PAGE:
Court rules that a school violated a cheerleader’s rights when she was kicked off the team for swearing.
A federal judge in Pennsylvania has ruled on behalf of a high school cheerleader who was kicked of the junior varsity squad for using the F-word more than once in a Snapchat post after being disappointed at tryouts. U.S. District Judge A. Richard Caputo, appointed by former U.S. President Bill Clinton, ruled that the Mahanoy Area School District violated the student’s First Amendment rights, particularly because the teenager “transmitted the post on a Saturday off school grounds,” Caputo noted.
The student’s post depicted herself and a friend holding up their middle fingers with the text, “f— school f— softball f— cheer f— everything.” She was dressed in street clothes and standing in front of “a local store and student stomping ground,” Caputo wrote, adding, “the teen had posted on Snapchat in May 2017 after she was placed once again on the junior varsity squad at the end of her freshman year. She had hoped to win a spot on the varsity squad. To add insult to injury, an incoming freshman made the varsity squad.”
The cheerleading coaches decided to subsequently suspend the cheerleader from participating in the squad for one year, citing cheerleading rules which allegedly bar disrespectful behavior and “online posts of negative information about cheerleading.”
Caputo cited a 1969 Supreme Court case Tinker v. Des Moines Independent Community School District in his decision. This case involved students suspended for wearing black armbands to protest the Vietnam War. The general rule of that case “is that student speech can be regulated only if it would substantially disrupt school operations or interfere with the rights of others,” the judge wrote, adding that in the current case, “the school district failed to show that her Snapchat post created any substantial disorder or likelihood thereof.”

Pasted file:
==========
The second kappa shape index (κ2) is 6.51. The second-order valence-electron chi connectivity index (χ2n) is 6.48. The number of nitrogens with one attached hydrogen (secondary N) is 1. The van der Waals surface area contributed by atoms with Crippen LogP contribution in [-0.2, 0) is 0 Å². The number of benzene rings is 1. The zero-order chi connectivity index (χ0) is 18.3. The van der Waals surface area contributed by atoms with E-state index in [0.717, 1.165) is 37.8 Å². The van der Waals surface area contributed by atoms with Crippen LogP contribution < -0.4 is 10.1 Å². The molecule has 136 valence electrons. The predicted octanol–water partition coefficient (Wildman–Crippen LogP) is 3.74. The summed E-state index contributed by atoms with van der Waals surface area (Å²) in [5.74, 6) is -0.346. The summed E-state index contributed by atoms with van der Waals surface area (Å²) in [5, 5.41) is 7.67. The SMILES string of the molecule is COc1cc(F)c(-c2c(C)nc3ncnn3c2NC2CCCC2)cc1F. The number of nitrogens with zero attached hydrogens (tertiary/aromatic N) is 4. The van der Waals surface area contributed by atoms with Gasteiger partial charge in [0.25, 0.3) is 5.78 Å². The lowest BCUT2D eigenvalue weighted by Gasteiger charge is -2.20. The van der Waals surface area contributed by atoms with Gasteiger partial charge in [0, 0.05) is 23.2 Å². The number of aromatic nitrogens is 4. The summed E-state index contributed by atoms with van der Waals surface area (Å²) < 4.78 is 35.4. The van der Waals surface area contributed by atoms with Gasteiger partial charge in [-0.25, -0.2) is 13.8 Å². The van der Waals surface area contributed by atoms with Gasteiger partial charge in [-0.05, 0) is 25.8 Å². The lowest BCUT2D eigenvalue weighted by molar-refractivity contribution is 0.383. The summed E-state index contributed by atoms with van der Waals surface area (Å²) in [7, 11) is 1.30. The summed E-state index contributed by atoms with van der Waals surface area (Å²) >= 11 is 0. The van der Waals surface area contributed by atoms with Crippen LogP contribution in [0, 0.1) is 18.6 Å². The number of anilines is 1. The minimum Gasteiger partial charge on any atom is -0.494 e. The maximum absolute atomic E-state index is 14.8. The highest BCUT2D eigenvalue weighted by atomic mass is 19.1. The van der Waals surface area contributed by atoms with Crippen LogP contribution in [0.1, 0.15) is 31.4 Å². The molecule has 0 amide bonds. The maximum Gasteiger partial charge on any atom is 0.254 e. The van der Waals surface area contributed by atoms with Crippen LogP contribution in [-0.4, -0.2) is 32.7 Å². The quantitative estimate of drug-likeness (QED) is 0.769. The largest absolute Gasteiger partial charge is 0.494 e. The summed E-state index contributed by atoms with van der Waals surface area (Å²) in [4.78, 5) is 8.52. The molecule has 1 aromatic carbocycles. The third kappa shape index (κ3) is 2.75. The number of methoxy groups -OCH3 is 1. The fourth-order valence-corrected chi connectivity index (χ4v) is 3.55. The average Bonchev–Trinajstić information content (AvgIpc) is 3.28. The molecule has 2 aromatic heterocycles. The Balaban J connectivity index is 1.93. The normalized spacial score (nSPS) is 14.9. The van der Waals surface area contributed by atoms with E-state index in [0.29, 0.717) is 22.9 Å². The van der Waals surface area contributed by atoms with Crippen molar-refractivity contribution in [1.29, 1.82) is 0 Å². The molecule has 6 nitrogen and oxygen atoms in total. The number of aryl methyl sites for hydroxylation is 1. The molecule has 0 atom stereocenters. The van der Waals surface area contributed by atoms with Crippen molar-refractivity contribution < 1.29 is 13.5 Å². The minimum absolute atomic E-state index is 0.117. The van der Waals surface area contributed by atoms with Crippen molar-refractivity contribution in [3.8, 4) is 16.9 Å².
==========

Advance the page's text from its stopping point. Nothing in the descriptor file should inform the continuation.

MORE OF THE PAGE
The school district had argued that the teen and her mother “voluntarily waived the teen’s First Amendment rights by agreeing to the cheerleading rules before the tryouts.” Yet, Caputo indicated the school had not “supplied enough evidence of a knowing and intelligent waiver, and conditioning extracurricular participation on a waiver of a constitutional right is coercive.”
The district also argued stated there is no constitutional right to participate in an extracurricular activity such as cheerleading. Caputo responded that the district was placing “the constitutional cart before the horse…The district was infringing the right to freedom of speech, not the right to participate in a sport.”
“The court recognized that public schools have no authority to discipline students for off-campus speech, except in very narrow circumstances,” said Reggie Shuford, executive director of the American Civil Liberties Union of Pennsylvania, which represented the student. “Public schools need to stick to educating students and stay out of the business of disciplining them during their off hours.”
“Cheerleading has always been important to her not-withstanding that she once chose to blow off some steam and express frustration with the Snapchat post that led to the ruling yesterday and all of this litigation,” attorney Tack-Hooper explained.
The judge ultimately ordered the district to pay nominal damages of $1 to the cheerleader and to expunge any record of disciplinary action against the student.